An anonymous donor supplied the use of a private jet to airlift a rufous hummingbird out of Minnesota and back onto its migratory path, the Star Tribune reports.
The bird the newspaper calls "Wrong-way Rufous" is a species that's seldom spotted in Minnesota, particularly in November.
A St. Paul birder who recognized the rufous at her feeder – and realized that it was perilously off course – captured the hummingbird and turned it over to the Wildlife Rehabilitation Center of Minnesota.
The birds are native to the Pacific Northwest and normally head toward Mexico in the fall. Experts say this one was likely blown off its migratory path by the same winds that brought Minnesota its first snowstorm of the season.
Temperatures below freezing make hummingbird food scarce in Minnesota this time of year. Phil Jenni, the executive director of the wildlife center in Roseville, tells the Star Tribune the bird was flown to Texas, adding: “We are delighted that the rufous hummingbird is free in the wild and able to decide when and where he goes on life’s journey.”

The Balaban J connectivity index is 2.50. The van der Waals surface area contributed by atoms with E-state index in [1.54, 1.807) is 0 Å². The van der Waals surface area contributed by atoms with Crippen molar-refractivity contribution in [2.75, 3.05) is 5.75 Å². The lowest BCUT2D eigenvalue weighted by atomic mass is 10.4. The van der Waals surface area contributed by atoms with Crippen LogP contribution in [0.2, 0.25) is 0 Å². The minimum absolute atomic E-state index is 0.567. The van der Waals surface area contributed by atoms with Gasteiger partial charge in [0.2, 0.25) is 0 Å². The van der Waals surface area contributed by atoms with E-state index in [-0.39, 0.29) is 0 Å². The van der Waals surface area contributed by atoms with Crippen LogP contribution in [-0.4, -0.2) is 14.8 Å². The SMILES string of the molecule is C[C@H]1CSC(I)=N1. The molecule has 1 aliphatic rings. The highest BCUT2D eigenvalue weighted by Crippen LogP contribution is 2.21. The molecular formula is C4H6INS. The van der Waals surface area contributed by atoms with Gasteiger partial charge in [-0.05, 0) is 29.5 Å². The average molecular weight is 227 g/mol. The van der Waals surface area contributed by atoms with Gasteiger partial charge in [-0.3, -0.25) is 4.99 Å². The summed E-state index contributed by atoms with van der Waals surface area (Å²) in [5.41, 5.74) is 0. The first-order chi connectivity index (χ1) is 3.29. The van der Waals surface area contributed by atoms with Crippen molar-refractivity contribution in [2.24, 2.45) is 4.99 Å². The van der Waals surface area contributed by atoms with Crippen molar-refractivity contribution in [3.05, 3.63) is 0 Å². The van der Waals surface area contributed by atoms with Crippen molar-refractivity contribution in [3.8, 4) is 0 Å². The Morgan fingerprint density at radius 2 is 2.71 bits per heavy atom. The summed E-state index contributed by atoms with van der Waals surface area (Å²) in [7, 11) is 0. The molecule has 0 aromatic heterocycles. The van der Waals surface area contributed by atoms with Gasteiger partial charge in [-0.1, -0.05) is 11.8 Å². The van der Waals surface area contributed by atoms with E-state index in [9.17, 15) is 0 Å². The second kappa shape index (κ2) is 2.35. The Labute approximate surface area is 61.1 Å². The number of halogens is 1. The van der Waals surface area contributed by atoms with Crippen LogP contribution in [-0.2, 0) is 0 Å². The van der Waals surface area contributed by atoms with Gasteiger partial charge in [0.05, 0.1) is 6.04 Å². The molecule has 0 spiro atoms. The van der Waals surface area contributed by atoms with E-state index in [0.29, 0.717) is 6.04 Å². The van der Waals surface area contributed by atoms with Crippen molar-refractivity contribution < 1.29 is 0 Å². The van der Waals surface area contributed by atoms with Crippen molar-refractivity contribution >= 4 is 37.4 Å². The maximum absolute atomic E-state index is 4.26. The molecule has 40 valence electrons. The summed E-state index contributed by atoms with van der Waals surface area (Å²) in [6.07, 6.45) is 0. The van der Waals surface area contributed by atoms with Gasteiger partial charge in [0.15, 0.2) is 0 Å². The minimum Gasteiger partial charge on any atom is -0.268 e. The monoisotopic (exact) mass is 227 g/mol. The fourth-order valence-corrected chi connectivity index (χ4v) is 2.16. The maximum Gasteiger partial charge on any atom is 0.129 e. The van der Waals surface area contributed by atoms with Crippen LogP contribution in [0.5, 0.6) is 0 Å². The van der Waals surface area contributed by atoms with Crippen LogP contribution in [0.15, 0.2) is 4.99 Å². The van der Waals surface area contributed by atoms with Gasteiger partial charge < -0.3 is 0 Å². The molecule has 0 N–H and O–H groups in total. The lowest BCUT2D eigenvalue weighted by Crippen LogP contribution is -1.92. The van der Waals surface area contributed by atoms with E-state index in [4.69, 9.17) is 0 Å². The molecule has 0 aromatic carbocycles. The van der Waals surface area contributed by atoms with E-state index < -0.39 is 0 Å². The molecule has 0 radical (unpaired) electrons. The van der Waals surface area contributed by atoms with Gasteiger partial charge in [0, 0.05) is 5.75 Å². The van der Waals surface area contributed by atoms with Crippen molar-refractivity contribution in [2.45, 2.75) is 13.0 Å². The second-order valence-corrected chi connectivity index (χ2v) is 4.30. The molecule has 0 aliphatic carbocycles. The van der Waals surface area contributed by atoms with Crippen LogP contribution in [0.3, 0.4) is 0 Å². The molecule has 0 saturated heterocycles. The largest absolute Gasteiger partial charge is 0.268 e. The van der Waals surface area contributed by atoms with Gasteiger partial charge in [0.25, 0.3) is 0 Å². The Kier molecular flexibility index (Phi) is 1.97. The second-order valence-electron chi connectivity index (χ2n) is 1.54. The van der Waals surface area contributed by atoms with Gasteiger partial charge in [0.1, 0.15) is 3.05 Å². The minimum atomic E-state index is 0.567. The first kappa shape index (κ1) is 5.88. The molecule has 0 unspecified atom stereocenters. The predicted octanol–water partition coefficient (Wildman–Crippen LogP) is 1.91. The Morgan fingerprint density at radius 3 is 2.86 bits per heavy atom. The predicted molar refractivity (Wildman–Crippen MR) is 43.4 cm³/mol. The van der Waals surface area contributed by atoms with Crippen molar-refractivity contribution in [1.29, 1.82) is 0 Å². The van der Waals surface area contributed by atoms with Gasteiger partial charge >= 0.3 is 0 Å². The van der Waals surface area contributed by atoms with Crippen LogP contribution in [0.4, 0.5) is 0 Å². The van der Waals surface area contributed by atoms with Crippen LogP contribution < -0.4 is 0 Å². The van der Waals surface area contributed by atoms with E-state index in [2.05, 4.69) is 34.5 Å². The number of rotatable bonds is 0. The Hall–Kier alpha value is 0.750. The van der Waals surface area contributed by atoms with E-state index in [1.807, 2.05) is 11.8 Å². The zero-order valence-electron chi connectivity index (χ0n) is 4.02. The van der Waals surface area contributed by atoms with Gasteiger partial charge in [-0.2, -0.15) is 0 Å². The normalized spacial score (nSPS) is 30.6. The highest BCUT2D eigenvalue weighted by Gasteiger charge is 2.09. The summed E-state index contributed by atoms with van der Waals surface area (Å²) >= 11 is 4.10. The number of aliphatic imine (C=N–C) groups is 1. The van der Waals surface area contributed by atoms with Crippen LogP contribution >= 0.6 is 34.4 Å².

The Wildlife Rehabilitation Center said in a Nov. 12 Facebook post about the rufous that a private pilot was needed to fly the bird to a licensed rehab center in the southwest for release.
Rufous' story spread around the world and word of Sunday's airlift was picked up by news outlets including the British newspaper, the Guardian.
The type of hummingbird most commonly seen in Minnesota is the Ruby-throated Hummingbird, which normally migrates out of the state by the end of September.